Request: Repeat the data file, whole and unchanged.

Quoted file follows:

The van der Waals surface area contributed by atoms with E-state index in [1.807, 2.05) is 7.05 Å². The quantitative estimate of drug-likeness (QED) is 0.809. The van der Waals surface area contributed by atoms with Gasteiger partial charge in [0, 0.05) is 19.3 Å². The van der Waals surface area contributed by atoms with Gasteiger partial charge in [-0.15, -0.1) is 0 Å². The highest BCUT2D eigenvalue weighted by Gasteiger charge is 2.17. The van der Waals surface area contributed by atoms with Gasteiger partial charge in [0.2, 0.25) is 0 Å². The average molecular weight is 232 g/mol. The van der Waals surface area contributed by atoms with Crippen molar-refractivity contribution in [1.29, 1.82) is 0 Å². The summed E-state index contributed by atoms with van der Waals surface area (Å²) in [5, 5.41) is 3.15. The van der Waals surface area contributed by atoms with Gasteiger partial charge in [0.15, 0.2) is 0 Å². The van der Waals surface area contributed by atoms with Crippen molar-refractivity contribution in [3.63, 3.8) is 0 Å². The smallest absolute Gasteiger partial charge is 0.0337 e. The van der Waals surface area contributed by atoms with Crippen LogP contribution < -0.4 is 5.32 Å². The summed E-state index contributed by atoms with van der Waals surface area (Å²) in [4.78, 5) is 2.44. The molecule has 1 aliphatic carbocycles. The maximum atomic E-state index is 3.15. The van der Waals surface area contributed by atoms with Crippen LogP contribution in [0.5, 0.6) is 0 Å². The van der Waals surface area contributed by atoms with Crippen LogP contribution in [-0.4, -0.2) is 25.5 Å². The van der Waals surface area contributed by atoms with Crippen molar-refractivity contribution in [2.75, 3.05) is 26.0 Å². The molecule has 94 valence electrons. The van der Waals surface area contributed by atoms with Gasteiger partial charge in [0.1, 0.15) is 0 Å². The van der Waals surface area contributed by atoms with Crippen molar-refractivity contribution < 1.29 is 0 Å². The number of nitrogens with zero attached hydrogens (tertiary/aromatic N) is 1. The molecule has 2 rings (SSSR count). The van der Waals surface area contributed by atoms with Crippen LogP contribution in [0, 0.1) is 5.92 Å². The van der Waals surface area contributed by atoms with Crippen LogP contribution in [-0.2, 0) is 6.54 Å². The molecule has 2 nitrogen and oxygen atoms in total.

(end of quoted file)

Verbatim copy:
The van der Waals surface area contributed by atoms with E-state index in [1.807, 2.05) is 7.05 Å². The quantitative estimate of drug-likeness (QED) is 0.809. The van der Waals surface area contributed by atoms with Gasteiger partial charge in [0, 0.05) is 19.3 Å². The van der Waals surface area contributed by atoms with Gasteiger partial charge in [-0.15, -0.1) is 0 Å². The highest BCUT2D eigenvalue weighted by Gasteiger charge is 2.17. The van der Waals surface area contributed by atoms with Gasteiger partial charge in [0.2, 0.25) is 0 Å². The average molecular weight is 232 g/mol. The van der Waals surface area contributed by atoms with Crippen molar-refractivity contribution in [1.29, 1.82) is 0 Å². The summed E-state index contributed by atoms with van der Waals surface area (Å²) in [5, 5.41) is 3.15. The van der Waals surface area contributed by atoms with Gasteiger partial charge in [0.15, 0.2) is 0 Å². The van der Waals surface area contributed by atoms with Crippen molar-refractivity contribution in [3.63, 3.8) is 0 Å². The smallest absolute Gasteiger partial charge is 0.0337 e. The van der Waals surface area contributed by atoms with Crippen LogP contribution < -0.4 is 5.32 Å². The summed E-state index contributed by atoms with van der Waals surface area (Å²) in [4.78, 5) is 2.44. The molecule has 1 aliphatic carbocycles. The maximum atomic E-state index is 3.15. The van der Waals surface area contributed by atoms with Crippen LogP contribution in [0.5, 0.6) is 0 Å². The van der Waals surface area contributed by atoms with Crippen LogP contribution in [-0.4, -0.2) is 25.5 Å². The van der Waals surface area contributed by atoms with Crippen molar-refractivity contribution in [2.75, 3.05) is 26.0 Å². The molecule has 94 valence electrons. The van der Waals surface area contributed by atoms with Gasteiger partial charge in [0.1, 0.15) is 0 Å². The van der Waals surface area contributed by atoms with Crippen molar-refractivity contribution < 1.29 is 0 Å². The number of nitrogens with zero attached hydrogens (tertiary/aromatic N) is 1. The molecule has 2 rings (SSSR count). The van der Waals surface area contributed by atoms with Crippen LogP contribution in [0, 0.1) is 5.92 Å². The van der Waals surface area contributed by atoms with Crippen LogP contribution in [-0.2, 0) is 6.54 Å². The molecule has 2 nitrogen and oxygen atoms in total.